Studying in Korea – Everything You Need to Know

Studying at University in Korea

When I thought about writing this article, the first thought that crossed my mind was ‘how do I possibly answer everything in a short blog post?’.

I’m still not sure how I’m going to manage that, but this particular question seems to be one of the most common questions I receive.

So here I am, attempting to explain all of my experiences in a relatively short post. This is my answer to the question ‘what is it like studying in Korea?’.

As usual, my words aren’t definite. Most of what I say in this post won’t be facts, but rather my personal experiences. I can’t say how your experience will be, but I can definitely guess.

I have studied at a university here for four years, and I have met a lot of people in that time. This post is an aggregation of all of my experience along with what I have heard.

If you have any further questions at the end of this post please don’t hesitate to contact me. Either at ethan@seoulinspired.com or down below in the comments! I will reply as soon as I can.

About Me

I study at Korea University (고려대학교) in Anam-Dong, Seoul. Korea University is one of the top universities in Korea and is one of the infamous SKY schools.

I am currently in my fourth year studying International Studies in the DIS. I have enjoyed my time in Korea and given the chance, I would happily come and study here again. If you want to learn more about me, check out my about me page.

However, university life in Korea definitely does have a few downsides. They aren’t deal breakers for me and many others, but they are definitely something to keep in mind.

The first part of this article is quite harsh towards Korea and my experiences studying here. However, the article will become more positive as you read further.

I wanted to cover the negatives first so that I could end the post on a positive note! So, don’t let the negatives discourage you. Korea is a fantastic place to study – it’s just flawed. As is everywhere else that you could choose to study.

SKY Universities

Korea University Seoul Campus

The main hall at Korea University, a SKY University in Seoul.

SKY stands for Seoul National University, Korea University, and Yonsei University. These three universities along with KAIST and POSTECH are known by everyone as the top universities in Korea.

If you’ve looked into studying in Korea, I am sure you are already sick of hearing about these universities. I don’t want to discuss SKY for long as I think their reputation is highly overrated. SKY universities are also surrounded by an elitist feeling that to me as a foreigner, feel unfounded.

However, I wouldn’t be writing an article about studying in Korea if I didn’t at least mention them in passing.

Are SKY Universities the best?

Studying in Korea - Everything You Need to Know 1

The three SKY universities.

I can’t say for certain as I haven’t studied at other Korean Universities, but I can make a few observations.

If you plan to work in Korea after graduation attend a top 10 university (SKY, Ehwa, SKKU, KAIST, etc). If you don’t attend one of these universities your chances at jobs will be far lower and you will have a much harder time here.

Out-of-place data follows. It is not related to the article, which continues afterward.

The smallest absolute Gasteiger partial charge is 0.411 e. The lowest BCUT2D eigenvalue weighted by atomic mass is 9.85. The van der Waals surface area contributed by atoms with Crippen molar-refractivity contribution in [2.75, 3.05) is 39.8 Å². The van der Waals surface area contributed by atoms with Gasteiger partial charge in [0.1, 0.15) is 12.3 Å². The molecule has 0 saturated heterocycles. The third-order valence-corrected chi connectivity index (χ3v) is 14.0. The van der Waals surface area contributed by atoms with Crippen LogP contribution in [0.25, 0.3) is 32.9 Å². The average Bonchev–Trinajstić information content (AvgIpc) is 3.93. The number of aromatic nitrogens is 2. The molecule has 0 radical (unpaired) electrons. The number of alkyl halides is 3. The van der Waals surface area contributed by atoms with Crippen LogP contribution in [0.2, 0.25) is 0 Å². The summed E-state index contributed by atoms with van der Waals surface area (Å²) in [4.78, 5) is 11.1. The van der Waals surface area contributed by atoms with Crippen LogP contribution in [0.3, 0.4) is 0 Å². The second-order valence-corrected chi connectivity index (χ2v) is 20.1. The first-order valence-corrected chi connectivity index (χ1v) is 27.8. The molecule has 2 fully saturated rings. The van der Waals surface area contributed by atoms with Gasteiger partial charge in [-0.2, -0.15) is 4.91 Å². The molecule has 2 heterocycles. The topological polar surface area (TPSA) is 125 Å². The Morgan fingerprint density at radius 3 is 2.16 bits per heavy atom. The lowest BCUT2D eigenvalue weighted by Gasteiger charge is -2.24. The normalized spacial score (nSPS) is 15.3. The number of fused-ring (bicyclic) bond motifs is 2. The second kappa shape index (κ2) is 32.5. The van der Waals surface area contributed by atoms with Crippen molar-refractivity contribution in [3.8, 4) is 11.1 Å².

However, if you are here for an exchange, or you will move back overseas after studying, then you have more options. I’m sure there’s no limit to the number of people who will disagree with me, but I think it’s better to pick a university that suits you rather than the one with higher ratings.

Pick a university that offers what you want. If you are here for an exchange this is especially important, as the university you do an exchange to isn’t really too important in the end.

The SKY experience

If you study at a SKY university you will quickly notice that it influences how people act towards you. If you wear your university jacket, you will get many people saying ‘wow, you must be smart!’.

If you mention that you attend a SKY university often people will be in awe. There is a certain prestige that these universities are viewed with.

In Korea, it is common to wear a baseball-style jacket with the logo of your university. In the fall (when it gets a bit colder), you will see almost half of all students don their jackets. This is a very cool part of Korean university culture.

However, I stopped wearing mine after about a year. People will treat you differently if they know that you are from such an ‘elite’ university and I grew to dislike the attention that it got. Especially if you wear it outside of Seoul.

While there’s nothing wrong with representing your university (and the jackets are very nice!), this is something to be aware of. There is definitely a change in attitude towards when your university is openly visible.

It overshadows a greater problem with Korean society in regards to education, as there most definitely is elitism. With how vital a good education is in Korea, it’s easy to see where this stems from.

Applying For University in South Korea

Studying in Korea - Everything You Need to Know 2

Applying for university can seem daunting, but it isn’t too bad.

The application process for universities in Korea can be quite complicated and, at times, it can be very stressful. The application process for every university is different, however, they can generally be broken down into a few steps.

Every university has a different application procedure. Here are a few:

Korea University application procedure

Yonsei University application procedure

Seoul National University application procedure 

  1. Online application – This is the first step and will normally occur over a period of a few months in the semester prior to the one you are applying for. If you want to apply for the spring semester, you should apply in the fall semester prior, and vice-versa.
  2. Submit physical materials – This step usually occurs at about the same time as the online application. In this period you should submit any physical materials. These can include a personal statement, school record, birth certificate, etc.
  3. Acceptance and Payment – A few months later you will receive an email regarding your acceptance status. This will be followed up with a tuition payment deadline.